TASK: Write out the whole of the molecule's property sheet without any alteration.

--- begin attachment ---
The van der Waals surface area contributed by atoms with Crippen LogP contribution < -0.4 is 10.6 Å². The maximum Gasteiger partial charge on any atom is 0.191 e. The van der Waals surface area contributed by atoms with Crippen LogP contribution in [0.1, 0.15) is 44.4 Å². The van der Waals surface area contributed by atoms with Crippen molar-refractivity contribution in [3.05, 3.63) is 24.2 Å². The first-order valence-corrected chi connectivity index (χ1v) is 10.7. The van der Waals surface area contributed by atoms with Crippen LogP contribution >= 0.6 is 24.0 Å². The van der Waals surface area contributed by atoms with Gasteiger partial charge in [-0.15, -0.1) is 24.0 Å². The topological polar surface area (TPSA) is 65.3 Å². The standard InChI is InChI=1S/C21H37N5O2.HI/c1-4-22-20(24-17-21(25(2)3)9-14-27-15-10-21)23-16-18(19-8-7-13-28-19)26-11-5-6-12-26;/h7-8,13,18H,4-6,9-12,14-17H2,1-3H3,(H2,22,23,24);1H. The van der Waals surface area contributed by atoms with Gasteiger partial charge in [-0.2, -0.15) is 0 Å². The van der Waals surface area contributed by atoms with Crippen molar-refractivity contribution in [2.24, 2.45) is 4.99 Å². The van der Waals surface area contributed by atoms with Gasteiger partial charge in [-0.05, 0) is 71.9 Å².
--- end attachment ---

The van der Waals surface area contributed by atoms with Crippen LogP contribution < -0.4 is 10.6 Å². The maximum Gasteiger partial charge on any atom is 0.191 e. The van der Waals surface area contributed by atoms with Crippen LogP contribution in [0.1, 0.15) is 44.4 Å². The van der Waals surface area contributed by atoms with Crippen molar-refractivity contribution in [3.05, 3.63) is 24.2 Å². The first-order valence-corrected chi connectivity index (χ1v) is 10.7. The van der Waals surface area contributed by atoms with Crippen LogP contribution >= 0.6 is 24.0 Å². The van der Waals surface area contributed by atoms with Gasteiger partial charge in [-0.15, -0.1) is 24.0 Å². The topological polar surface area (TPSA) is 65.3 Å². The standard InChI is InChI=1S/C21H37N5O2.HI/c1-4-22-20(24-17-21(25(2)3)9-14-27-15-10-21)23-16-18(19-8-7-13-28-19)26-11-5-6-12-26;/h7-8,13,18H,4-6,9-12,14-17H2,1-3H3,(H2,22,23,24);1H. The van der Waals surface area contributed by atoms with Gasteiger partial charge in [-0.2, -0.15) is 0 Å². The van der Waals surface area contributed by atoms with Crippen molar-refractivity contribution in [2.24, 2.45) is 4.99 Å². The van der Waals surface area contributed by atoms with Gasteiger partial charge in [-0.05, 0) is 71.9 Å².